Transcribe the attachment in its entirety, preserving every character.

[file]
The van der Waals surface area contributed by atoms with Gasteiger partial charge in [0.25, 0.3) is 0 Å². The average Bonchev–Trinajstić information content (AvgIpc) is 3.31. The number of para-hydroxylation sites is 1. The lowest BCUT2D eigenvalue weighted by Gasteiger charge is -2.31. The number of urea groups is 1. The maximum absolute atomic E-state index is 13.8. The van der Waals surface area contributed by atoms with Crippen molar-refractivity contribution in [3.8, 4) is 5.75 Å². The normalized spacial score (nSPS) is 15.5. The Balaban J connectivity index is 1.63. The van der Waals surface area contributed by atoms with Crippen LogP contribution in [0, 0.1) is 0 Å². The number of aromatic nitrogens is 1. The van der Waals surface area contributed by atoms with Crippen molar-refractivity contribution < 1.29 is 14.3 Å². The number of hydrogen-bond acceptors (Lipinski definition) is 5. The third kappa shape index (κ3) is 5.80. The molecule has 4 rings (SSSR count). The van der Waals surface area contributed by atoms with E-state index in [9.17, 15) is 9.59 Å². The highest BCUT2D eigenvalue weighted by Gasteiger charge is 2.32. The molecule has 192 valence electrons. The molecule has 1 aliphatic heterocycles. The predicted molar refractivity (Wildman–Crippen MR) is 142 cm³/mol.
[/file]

The van der Waals surface area contributed by atoms with Gasteiger partial charge in [0.25, 0.3) is 0 Å². The average Bonchev–Trinajstić information content (AvgIpc) is 3.31. The number of para-hydroxylation sites is 1. The lowest BCUT2D eigenvalue weighted by Gasteiger charge is -2.31. The number of urea groups is 1. The maximum absolute atomic E-state index is 13.8. The van der Waals surface area contributed by atoms with Crippen molar-refractivity contribution in [3.8, 4) is 5.75 Å². The normalized spacial score (nSPS) is 15.5. The Balaban J connectivity index is 1.63. The van der Waals surface area contributed by atoms with Crippen LogP contribution in [0, 0.1) is 0 Å². The number of aromatic nitrogens is 1. The van der Waals surface area contributed by atoms with Crippen molar-refractivity contribution < 1.29 is 14.3 Å². The number of hydrogen-bond acceptors (Lipinski definition) is 5. The third kappa shape index (κ3) is 5.80. The molecule has 4 rings (SSSR count). The van der Waals surface area contributed by atoms with E-state index in [9.17, 15) is 9.59 Å². The highest BCUT2D eigenvalue weighted by Gasteiger charge is 2.32. The molecule has 192 valence electrons. The molecule has 1 aliphatic heterocycles. The predicted molar refractivity (Wildman–Crippen MR) is 142 cm³/mol.